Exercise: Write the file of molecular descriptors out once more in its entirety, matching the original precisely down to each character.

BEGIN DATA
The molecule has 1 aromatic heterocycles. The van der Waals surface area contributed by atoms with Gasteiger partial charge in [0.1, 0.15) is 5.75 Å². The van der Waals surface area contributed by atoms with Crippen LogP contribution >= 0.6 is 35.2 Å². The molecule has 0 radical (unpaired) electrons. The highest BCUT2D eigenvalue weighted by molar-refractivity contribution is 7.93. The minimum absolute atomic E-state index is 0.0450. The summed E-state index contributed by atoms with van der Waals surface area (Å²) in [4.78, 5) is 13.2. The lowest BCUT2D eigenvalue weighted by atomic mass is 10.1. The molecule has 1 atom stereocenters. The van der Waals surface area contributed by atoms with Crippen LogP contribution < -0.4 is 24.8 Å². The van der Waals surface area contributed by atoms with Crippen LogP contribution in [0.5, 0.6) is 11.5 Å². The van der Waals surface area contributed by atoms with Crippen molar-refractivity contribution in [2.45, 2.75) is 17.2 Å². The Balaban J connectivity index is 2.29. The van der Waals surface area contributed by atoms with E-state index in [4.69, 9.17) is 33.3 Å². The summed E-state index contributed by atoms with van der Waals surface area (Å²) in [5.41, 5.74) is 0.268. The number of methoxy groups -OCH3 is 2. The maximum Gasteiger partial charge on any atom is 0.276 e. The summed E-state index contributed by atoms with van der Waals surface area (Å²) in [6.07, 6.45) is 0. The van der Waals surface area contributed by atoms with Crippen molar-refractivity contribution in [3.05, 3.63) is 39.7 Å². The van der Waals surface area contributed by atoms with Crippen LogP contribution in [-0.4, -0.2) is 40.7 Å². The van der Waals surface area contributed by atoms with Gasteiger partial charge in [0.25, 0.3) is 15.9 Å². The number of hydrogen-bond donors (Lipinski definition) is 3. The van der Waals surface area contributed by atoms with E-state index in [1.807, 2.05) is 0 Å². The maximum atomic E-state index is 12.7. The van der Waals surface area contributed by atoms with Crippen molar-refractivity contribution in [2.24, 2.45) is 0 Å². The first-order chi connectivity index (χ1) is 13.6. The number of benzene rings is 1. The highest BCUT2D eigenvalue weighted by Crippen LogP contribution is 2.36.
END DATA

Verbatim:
The molecule has 1 aromatic heterocycles. The van der Waals surface area contributed by atoms with Gasteiger partial charge in [0.1, 0.15) is 5.75 Å². The van der Waals surface area contributed by atoms with Crippen LogP contribution >= 0.6 is 35.2 Å². The molecule has 0 radical (unpaired) electrons. The highest BCUT2D eigenvalue weighted by molar-refractivity contribution is 7.93. The minimum absolute atomic E-state index is 0.0450. The summed E-state index contributed by atoms with van der Waals surface area (Å²) in [4.78, 5) is 13.2. The lowest BCUT2D eigenvalue weighted by atomic mass is 10.1. The molecule has 1 atom stereocenters. The van der Waals surface area contributed by atoms with Crippen LogP contribution < -0.4 is 24.8 Å². The van der Waals surface area contributed by atoms with Crippen LogP contribution in [0.5, 0.6) is 11.5 Å². The van der Waals surface area contributed by atoms with Crippen molar-refractivity contribution in [2.45, 2.75) is 17.2 Å². The Balaban J connectivity index is 2.29. The van der Waals surface area contributed by atoms with E-state index in [4.69, 9.17) is 33.3 Å². The summed E-state index contributed by atoms with van der Waals surface area (Å²) in [5.41, 5.74) is 0.268. The number of methoxy groups -OCH3 is 2. The maximum Gasteiger partial charge on any atom is 0.276 e. The summed E-state index contributed by atoms with van der Waals surface area (Å²) in [6.07, 6.45) is 0. The van der Waals surface area contributed by atoms with Crippen molar-refractivity contribution in [3.05, 3.63) is 39.7 Å². The van der Waals surface area contributed by atoms with Crippen LogP contribution in [-0.4, -0.2) is 40.7 Å². The van der Waals surface area contributed by atoms with Gasteiger partial charge in [0.25, 0.3) is 15.9 Å². The number of hydrogen-bond donors (Lipinski definition) is 3. The van der Waals surface area contributed by atoms with E-state index in [1.807, 2.05) is 0 Å². The maximum atomic E-state index is 12.7. The van der Waals surface area contributed by atoms with Crippen molar-refractivity contribution in [2.24, 2.45) is 0 Å². The first-order chi connectivity index (χ1) is 13.6. The number of benzene rings is 1. The highest BCUT2D eigenvalue weighted by Crippen LogP contribution is 2.36.